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A woman’s place is on the farm

Screen Shot 2019-02-28 at 12.08.17 PMGascoyne celebrates contribution of women ahead of March 8 International Womens Day

The Gascoyne Food Council is joining the push for greater recognition for female farmers this International Womens Day. Given it wasn’t until 1994 that Australia recognised women’s legal status as farmers instead of domestics, helpmates or farmers wives, there is still plenty of work to do.

Women on farms are estimated to make up 50% of the rural workforce and contribute 50% of rural income. However, public perception of who a farmer is and what they look like usually does not evoke an image of a woman.

To address this perception, the spotlight is being thrown on women farmers through a Documentary Australia Foundation project called (In)visible Farmer. The project aims to produce short films to highlight stories of women in agriculture across rural Australia, as well as a long form documentary.

In Carnarvon, Ketut Bassett from Westut Plantation, Joanne Symonds from Bentwaters and Chris Higham from Meedo Station have joined the production.

On Chris’s property, business has evolved from keeping lambs and goats to value-adding and creating pies, curry’s and more.

“I am proud to declare that I am a farmer and a farmers wife,” says Chris Higham, who is also Deputy Chair of the Gascoyne Food Council.

“We’re pastoralists and I value-add our goat and lamb. It started off with the campground next door wanting me to supply camp oven meals. The goat curry became my signature dish. I started going to the markets selling meal packs, and then pies – that’s gone pretty crazy,” said Chris.

“Now it feels like I’m an educator, particularly at the Perth market. The consumer wants grain-free, free-range etc., but they don’t always understand the food production system.”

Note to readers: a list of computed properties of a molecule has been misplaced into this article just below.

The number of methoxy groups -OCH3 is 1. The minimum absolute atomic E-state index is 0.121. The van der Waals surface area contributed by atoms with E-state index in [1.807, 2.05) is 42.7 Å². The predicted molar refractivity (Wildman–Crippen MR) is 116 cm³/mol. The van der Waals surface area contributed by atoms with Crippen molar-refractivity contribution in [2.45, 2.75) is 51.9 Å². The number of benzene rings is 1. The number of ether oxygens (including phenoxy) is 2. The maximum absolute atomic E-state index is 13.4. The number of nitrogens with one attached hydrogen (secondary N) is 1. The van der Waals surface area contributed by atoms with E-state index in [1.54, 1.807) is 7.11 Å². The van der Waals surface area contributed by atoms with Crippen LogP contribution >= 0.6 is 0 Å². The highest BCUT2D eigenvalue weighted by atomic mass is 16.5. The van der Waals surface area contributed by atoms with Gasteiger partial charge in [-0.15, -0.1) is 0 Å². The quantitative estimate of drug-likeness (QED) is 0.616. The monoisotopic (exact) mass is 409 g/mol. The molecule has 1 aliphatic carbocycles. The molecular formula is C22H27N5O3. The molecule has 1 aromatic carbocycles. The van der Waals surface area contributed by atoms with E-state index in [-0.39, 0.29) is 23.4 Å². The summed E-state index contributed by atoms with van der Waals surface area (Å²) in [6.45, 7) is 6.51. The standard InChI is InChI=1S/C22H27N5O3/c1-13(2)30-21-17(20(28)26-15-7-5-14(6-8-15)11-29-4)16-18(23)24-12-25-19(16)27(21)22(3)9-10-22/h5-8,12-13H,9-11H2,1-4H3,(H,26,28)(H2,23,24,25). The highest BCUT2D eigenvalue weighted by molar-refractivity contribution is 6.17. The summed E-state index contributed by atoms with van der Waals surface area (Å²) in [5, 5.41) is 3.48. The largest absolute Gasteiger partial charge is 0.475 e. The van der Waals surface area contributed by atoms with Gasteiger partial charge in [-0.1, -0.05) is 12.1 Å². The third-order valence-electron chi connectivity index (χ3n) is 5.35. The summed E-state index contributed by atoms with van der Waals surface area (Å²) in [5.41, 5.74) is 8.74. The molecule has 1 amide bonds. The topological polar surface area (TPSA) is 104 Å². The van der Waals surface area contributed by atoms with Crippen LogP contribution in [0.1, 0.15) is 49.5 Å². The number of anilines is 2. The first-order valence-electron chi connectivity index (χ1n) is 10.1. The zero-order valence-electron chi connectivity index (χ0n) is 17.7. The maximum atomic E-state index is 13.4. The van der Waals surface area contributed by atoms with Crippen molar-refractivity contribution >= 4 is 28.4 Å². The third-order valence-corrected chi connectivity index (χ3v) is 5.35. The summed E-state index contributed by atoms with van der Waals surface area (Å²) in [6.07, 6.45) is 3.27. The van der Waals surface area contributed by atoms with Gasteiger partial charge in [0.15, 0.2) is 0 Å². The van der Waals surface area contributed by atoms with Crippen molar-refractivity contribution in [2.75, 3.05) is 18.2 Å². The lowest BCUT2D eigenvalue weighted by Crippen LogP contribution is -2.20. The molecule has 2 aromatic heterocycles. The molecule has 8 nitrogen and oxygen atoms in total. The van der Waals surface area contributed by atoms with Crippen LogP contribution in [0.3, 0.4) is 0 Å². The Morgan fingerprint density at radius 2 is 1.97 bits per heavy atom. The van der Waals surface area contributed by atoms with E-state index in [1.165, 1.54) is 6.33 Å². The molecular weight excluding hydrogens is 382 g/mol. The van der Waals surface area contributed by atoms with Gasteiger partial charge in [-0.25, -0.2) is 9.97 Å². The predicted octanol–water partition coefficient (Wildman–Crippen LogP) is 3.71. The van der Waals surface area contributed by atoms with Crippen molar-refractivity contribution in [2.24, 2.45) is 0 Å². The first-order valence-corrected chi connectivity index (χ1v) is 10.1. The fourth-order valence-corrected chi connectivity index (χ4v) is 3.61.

Gascoyne Food Council Executive Officer Doriana Mangili agrees.

“The challenge for our industry is that it’s not corporate farming, its family run farming which necessitates the involvement of all in the family.  Often it is the women farmers who in addition to work in the field, bring the skills to undertake all the jobs that enable our farms to compete with the corporates and service the major retailers.” said Doriana.

The (In)visible Farmer series’ promo will be launched at the Rural, Regional, Remote Women’s Network of Western Australia (RRR Network) conference in Perth on 7th March.

The Gascoyne’s horticulture industry is currently valued at around $80 – $100 million a year, plus a pastoral industry valued at $25-35 million per year.  There are many incredible women in the Gascoyne who drive innovation and will ultimately share the load in shaping the future of agriculture in the region.

Chair of the Gascoyne Food Council Kate Allen said, “without women farming in our region, we would have no industry.  This International Womens Day we are showing our respect and gratitude towards all our women farmers and the incredible contribution they make to the Gascoyne.”

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